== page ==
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Tech review: Ableton Live 10 digital audio workstation


How Buzz.ie fared running the new Live 10 suite from Ableton

In recent years, advances in music production technology and the affordability of recording equipment have made the art of making tunes much more accessible to all.

It’s getting harder to tell the difference between tunes concocted in a bedroom and those crafted in plush recording studios using hundreds of thousands of euro worth of top-end recording equipment. 

If you fancy yourself as a budding songsmith or DJ producer, one essential tool you will need is a digital audio workstation (DAW).

Your DAW is the program application you need for recording, editing and producing audio files.

Live 10

As well as making banging tunes, it can be used to produce podcasts, radio jingles, TV shows, radio programmes, sound effects and soundtracks.

One of the most popular DAWs is Ableton, and the latest version Live 10 was released earlier this year.

It was originally designed for live performance, so it’s got a visual interface that fits snugly on a single laptop screen.

And there are many third-party hardware controllers designed specifically to use in the live arena with the software.

But it has evolved into a complete recording package and Ableton Live 10 Suite is a significant overhaul of the entire system.

Live 10

But it refines what regular users will already know. So anyone who is upgrading can continue as before without any major shocks to their user experience and technique.

Among its headline features are brilliant visual improvements, a new synth and new effects.

The visual boost looks fantastic on a hi-res or Retina Display screen. Everything looks neater, tidier and more readable.

The new Collections feature on Live’s browser will impact your workflow in a positive manner. You can use up to seven colour-coded labels that aid simpler navigation and filing.

Another nice feature is the ability to edit eight Midi clips at once. Automation editing has also been improved.

Live 10

The new ‘capture’ option will automatically save musical ideas even before you decide to record.

And Live 10 will back up the 10 most recent saved versions of your set.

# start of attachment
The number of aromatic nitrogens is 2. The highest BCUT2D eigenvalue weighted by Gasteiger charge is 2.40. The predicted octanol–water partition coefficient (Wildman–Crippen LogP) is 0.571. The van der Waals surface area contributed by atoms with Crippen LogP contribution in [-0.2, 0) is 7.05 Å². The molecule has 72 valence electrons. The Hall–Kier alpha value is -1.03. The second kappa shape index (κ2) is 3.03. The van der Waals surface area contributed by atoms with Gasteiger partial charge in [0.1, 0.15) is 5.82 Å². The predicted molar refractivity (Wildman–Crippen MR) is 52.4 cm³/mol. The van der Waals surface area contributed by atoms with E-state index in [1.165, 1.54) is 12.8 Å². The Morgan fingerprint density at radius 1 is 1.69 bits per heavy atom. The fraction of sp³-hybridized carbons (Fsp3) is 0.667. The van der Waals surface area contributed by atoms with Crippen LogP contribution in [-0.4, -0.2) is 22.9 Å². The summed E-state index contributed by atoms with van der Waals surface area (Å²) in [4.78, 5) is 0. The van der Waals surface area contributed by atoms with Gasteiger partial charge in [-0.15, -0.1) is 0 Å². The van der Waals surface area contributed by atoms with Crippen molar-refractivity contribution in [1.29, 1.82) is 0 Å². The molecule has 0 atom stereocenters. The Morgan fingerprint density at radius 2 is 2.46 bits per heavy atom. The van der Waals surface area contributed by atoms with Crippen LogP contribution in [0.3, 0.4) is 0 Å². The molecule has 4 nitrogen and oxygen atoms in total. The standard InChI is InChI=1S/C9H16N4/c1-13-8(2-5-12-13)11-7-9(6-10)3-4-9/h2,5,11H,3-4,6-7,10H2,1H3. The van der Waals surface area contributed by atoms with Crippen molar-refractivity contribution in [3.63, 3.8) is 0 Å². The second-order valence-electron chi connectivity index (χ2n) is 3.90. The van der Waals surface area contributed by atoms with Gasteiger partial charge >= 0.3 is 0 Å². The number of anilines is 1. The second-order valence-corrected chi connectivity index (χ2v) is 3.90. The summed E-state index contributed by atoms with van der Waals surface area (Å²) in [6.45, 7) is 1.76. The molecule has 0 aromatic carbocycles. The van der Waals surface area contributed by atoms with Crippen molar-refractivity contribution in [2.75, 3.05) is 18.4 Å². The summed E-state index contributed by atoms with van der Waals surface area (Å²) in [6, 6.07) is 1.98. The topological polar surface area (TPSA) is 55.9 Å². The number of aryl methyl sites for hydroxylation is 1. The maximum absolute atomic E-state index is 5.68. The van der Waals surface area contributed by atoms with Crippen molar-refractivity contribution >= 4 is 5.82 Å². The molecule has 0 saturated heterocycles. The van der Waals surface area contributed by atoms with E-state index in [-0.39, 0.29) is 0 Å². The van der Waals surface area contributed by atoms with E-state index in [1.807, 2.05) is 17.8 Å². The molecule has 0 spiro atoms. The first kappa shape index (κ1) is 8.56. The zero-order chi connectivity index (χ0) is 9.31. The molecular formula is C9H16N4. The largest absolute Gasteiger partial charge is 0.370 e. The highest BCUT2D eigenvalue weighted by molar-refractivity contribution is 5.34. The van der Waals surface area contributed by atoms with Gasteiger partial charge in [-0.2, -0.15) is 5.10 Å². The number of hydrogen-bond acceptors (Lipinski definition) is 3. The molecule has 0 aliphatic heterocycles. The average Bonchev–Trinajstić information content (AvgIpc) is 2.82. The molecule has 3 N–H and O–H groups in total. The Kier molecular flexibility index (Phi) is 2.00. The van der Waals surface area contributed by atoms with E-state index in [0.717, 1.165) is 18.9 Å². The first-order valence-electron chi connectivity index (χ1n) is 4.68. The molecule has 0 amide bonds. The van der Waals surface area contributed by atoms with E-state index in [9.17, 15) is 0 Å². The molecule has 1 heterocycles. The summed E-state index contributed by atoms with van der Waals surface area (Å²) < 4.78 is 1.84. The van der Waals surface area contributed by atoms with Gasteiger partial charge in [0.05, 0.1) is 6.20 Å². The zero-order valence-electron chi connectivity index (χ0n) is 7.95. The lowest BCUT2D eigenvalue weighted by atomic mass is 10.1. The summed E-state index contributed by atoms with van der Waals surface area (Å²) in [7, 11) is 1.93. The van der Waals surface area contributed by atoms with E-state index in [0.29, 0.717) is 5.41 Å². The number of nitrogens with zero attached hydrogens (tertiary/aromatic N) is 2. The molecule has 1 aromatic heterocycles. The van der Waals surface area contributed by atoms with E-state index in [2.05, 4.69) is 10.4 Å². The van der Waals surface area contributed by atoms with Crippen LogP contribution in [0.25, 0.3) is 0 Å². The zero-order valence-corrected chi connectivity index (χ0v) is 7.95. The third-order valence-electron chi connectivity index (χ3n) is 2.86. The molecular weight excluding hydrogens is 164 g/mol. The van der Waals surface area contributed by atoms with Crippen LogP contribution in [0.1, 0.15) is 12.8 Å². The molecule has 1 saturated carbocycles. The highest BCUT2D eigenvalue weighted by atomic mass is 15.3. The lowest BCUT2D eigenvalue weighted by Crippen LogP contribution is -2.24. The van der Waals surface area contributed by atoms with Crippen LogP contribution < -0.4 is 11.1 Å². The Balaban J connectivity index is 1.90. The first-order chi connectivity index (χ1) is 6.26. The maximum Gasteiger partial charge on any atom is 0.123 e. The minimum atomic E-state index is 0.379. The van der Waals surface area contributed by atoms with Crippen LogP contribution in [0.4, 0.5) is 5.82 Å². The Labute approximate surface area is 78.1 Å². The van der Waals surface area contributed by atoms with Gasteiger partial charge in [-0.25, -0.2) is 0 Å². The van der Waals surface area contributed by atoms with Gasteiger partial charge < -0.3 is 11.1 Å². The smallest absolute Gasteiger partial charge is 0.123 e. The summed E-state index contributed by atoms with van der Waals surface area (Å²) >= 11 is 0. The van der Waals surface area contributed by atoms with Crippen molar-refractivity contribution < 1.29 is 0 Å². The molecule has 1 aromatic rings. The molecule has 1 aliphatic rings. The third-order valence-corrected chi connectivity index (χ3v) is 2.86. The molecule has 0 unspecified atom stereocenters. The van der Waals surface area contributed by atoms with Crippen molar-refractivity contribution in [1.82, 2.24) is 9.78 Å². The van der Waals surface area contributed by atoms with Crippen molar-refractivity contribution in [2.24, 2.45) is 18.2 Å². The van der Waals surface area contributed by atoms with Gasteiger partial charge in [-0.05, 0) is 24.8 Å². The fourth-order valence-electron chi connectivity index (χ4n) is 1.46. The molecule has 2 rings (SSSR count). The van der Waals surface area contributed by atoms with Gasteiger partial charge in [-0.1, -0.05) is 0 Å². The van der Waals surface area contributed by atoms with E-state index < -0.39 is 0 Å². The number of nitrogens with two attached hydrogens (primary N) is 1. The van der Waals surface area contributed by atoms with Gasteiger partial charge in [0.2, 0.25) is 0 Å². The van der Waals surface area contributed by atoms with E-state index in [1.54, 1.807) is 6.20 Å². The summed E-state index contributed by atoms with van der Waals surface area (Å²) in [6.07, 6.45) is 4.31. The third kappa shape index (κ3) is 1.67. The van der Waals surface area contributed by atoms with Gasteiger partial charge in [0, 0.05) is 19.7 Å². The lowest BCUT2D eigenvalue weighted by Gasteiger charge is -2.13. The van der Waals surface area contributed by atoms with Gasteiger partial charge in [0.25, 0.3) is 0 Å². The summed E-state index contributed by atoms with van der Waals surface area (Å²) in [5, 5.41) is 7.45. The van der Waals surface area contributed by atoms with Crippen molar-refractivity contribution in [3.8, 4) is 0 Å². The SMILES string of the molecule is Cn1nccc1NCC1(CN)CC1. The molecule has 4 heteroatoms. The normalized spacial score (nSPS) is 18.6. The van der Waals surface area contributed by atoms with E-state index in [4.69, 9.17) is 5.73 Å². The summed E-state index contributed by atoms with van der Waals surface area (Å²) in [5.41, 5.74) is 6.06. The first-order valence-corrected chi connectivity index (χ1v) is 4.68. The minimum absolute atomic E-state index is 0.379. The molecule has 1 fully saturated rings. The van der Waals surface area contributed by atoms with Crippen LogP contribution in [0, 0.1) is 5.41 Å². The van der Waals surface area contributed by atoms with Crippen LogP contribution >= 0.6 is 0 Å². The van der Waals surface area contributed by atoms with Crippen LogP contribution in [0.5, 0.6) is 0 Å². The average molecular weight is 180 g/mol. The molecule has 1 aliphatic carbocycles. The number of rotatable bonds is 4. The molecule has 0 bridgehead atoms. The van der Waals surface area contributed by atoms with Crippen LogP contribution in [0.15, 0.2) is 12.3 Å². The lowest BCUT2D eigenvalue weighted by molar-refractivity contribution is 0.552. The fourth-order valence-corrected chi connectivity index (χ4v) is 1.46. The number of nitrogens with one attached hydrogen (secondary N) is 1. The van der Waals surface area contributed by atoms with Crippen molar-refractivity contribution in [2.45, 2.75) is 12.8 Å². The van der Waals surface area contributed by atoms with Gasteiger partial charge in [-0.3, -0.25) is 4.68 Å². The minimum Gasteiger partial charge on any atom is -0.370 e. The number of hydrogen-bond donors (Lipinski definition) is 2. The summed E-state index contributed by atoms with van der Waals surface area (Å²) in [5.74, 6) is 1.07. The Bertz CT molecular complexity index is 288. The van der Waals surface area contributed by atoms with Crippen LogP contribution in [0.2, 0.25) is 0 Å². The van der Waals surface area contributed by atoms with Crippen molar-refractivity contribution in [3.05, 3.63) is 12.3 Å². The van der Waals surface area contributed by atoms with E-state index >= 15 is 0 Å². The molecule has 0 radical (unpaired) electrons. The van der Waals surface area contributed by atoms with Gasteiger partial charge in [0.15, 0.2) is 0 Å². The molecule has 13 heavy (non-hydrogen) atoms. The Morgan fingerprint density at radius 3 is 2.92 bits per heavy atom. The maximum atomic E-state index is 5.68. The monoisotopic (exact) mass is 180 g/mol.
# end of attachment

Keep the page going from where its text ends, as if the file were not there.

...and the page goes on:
The new Wavetable synth features a couple of oscillators with a vast range of controls and filters. It delivers clean and rich sounds and is easy to get to grips with.

An awesome new effect unit called Echo features two delay lines. It has lots of controls to help you mimic classic tape delays and dubby fx.

It’s also got a nifty echo tunnel that shows you on screen how long a delay effect is likely to last.

Another new effect unit Pedal allows you to add effects akin to classic guitar distortion pedals: overdrive, distortion and fuzz.

Live 10

While Drum Bass is a toolbox of analogue-styled processors to give your percussion tracks more depth and punch.

There are six new content packs that group together instruments, clips and samples that the curators think will work together.

The idea is for creatives to explore sounds they might not normally use.

And for anyone buying Ableton for live performance, Max For Live is now bundled within the Suite edition.

Owners of Ableton’s own Push 1 and Push 2 controllers will also benefit from new improvements.

Ableton Live 10 Suite is well worth investing in if you are serious about recording, as it’s a fully integrated studio with so many great instruments, plug ins, effects units and packs.

If you want to try out the system without having to shell out for the Suite, you can try the Intro edition for €99 and upgrade if you like it.

Ableton Live 10 Suite costs €599 from ableton.com

 





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